Review: COME INTO ME #1

Written by Zac Thompson and Lonnie Nadler
Art by Piotr Kowalski, Niko Guardia, Ryan Ferrier, Phil Smith
Published by Black Mask Studios
Release date: March 14th, 2018

We’re heading closer and closer to a point where our physical bodies can sustain themselves for lifespans previously thought impossible, recover from diseases that previously destroyed entire generations, recuperate from injuries that would have been cataclysmic to our ancestors. And yet there remains the hurdle of our brains, those wildly complicated yet vulnerable command centers that so often betray us even when our bodies are operating at peak efficiency. This problem has fascinated science fiction for most of its existence and with the advance of the computer age, writers have focused on technology as a possible solution, particularly the idea of transferring our consciousness as biodigital information.

What makes Come Into Me stand out within this area of science fiction is its grotesquery. On one end is the grotesque collision between capitalism and immortality Zac Thompson and Lonnie Nadler explore in the writing and dialogue. On the other end is the grotesque merger of organs and machines that Piotr Kowalski and Niko Guardia bring to throbbing life in the art. Come Into Me is neither the shiny pristine AI sci-fi of an Ex Machina or Her, nor is it the shadowy, broke down sci-fi of a Blade Runner or any of its descendants. Instead it is a sci-fi work that is of its era in the best way, willing to confront the escalating monetization of life itself with imagery that matches the sickening horror of that aspect of our society.

From its very start, Come Into Me forces readers to look directly at these twin realms of horror. The comic opens on entrepreneur Sebastian Quinn speaking to a group of investors while a team of surgeons prepare to connect two patients, brain to brain. Quinn explains that his company InBeing seeks to change “the face of human consciousness forever,” solving the “mind-body problem” via a “synaptic connection,” a kind of technorganic transfer between two humans using a Cronenbergian lump of organ tissue with two phallic ends that plug into the base of the skull with a scalpel-like protrusion.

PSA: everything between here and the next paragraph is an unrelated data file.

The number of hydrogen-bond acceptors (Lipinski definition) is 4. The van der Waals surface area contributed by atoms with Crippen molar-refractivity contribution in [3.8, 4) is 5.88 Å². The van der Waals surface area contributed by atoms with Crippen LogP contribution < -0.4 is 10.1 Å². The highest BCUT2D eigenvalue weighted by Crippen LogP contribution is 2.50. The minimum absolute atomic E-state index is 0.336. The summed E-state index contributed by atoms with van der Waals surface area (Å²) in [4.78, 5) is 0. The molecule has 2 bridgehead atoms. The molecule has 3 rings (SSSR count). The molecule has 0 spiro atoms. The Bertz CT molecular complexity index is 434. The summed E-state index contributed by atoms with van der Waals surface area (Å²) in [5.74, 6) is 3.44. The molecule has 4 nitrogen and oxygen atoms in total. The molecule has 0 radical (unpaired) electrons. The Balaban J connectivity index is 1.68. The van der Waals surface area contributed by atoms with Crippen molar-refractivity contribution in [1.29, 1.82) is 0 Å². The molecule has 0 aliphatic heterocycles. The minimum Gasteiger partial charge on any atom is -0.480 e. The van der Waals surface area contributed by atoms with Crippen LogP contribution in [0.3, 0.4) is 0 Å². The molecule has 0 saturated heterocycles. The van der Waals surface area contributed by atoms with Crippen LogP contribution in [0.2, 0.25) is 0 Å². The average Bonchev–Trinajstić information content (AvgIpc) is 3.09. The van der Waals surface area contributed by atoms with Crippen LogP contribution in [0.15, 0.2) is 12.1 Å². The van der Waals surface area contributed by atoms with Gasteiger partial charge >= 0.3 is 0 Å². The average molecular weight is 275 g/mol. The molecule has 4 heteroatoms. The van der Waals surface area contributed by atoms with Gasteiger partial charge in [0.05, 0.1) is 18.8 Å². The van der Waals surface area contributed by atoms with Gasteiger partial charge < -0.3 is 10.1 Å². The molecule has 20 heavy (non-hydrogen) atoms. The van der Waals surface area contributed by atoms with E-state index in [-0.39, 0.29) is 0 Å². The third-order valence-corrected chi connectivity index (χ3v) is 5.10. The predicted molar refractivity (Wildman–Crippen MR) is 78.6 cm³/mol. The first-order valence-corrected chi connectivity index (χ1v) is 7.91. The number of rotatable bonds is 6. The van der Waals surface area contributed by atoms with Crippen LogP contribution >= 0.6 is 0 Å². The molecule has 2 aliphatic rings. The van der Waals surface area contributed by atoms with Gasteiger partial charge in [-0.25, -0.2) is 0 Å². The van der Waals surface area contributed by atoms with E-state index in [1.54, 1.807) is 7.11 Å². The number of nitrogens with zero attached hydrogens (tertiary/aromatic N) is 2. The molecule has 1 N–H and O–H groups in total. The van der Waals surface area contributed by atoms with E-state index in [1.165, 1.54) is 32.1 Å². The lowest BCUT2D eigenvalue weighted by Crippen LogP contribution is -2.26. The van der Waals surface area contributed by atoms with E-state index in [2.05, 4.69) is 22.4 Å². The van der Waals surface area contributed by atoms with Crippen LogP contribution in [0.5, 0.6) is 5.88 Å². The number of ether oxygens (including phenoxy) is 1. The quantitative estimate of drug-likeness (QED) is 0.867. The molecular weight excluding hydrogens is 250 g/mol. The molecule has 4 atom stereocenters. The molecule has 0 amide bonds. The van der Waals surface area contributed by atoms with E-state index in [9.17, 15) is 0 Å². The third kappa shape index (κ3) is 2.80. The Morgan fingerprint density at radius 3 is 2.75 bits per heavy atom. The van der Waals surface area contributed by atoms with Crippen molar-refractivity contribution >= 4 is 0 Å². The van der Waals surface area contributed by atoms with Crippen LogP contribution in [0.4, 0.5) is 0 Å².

This first live attempt at synaptic connection goes wrong but when the comic shifts six months ahead, the focus is not on the human cost of that failure but on the financial cost. Quinn is first shown staring intently at a screen counting down the dollars of runway he has left, then at the seemingly angry test subjects that remain in the facility, impatient for their chance to be a part of the groundbreaking trial, no matter how doomed it may be. That impatience is clear in the faces of nearly every character Kowalski draws here, but with enough variety to illustrate that it comes for different and often contradictory reasons.

Quinn serves as a neutral character, pulled between the medical advancement interest that hits home for him as a survivor of a damaged body and the commercial interests that he needs to accommodate in order to keep going. But Come Into Me’s most novel and interesting conflict literally arrives at his doorstep in the form of Becky, who insists on getting involved in the InBeing trial not for financial gain or for saving lives but for the thrill of being part of a brand new form of connectivity, an experience that takes the “seeing through someone else’s eyes” component of social media to its logical next step.